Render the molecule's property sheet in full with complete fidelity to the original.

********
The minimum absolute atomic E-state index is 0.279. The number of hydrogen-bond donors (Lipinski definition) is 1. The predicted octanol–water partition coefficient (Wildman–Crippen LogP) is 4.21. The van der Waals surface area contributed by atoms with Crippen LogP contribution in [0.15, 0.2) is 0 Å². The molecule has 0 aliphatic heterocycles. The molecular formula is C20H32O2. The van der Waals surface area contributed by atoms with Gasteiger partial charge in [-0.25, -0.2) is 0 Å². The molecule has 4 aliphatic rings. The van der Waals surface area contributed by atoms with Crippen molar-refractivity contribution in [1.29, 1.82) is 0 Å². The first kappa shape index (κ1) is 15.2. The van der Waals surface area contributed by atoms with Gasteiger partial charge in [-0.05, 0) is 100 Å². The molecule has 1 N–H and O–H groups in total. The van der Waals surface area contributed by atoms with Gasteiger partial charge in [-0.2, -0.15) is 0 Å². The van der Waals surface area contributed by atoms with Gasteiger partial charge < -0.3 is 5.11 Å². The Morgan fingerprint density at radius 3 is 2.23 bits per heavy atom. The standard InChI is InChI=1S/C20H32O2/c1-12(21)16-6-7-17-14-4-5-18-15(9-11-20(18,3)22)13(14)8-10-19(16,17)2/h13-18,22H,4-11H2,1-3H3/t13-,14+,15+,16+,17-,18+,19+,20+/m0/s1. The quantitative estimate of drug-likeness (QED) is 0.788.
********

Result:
The minimum absolute atomic E-state index is 0.279. The number of hydrogen-bond donors (Lipinski definition) is 1. The predicted octanol–water partition coefficient (Wildman–Crippen LogP) is 4.21. The van der Waals surface area contributed by atoms with Crippen LogP contribution in [0.15, 0.2) is 0 Å². The molecule has 0 aliphatic heterocycles. The molecular formula is C20H32O2. The van der Waals surface area contributed by atoms with Gasteiger partial charge in [-0.25, -0.2) is 0 Å². The molecule has 4 aliphatic rings. The van der Waals surface area contributed by atoms with Crippen molar-refractivity contribution in [1.29, 1.82) is 0 Å². The first kappa shape index (κ1) is 15.2. The van der Waals surface area contributed by atoms with Gasteiger partial charge in [-0.05, 0) is 100 Å². The molecule has 1 N–H and O–H groups in total. The van der Waals surface area contributed by atoms with Gasteiger partial charge in [-0.2, -0.15) is 0 Å². The van der Waals surface area contributed by atoms with Gasteiger partial charge < -0.3 is 5.11 Å². The Morgan fingerprint density at radius 3 is 2.23 bits per heavy atom. The standard InChI is InChI=1S/C20H32O2/c1-12(21)16-6-7-17-14-4-5-18-15(9-11-20(18,3)22)13(14)8-10-19(16,17)2/h13-18,22H,4-11H2,1-3H3/t13-,14+,15+,16+,17-,18+,19+,20+/m0/s1. The quantitative estimate of drug-likeness (QED) is 0.788.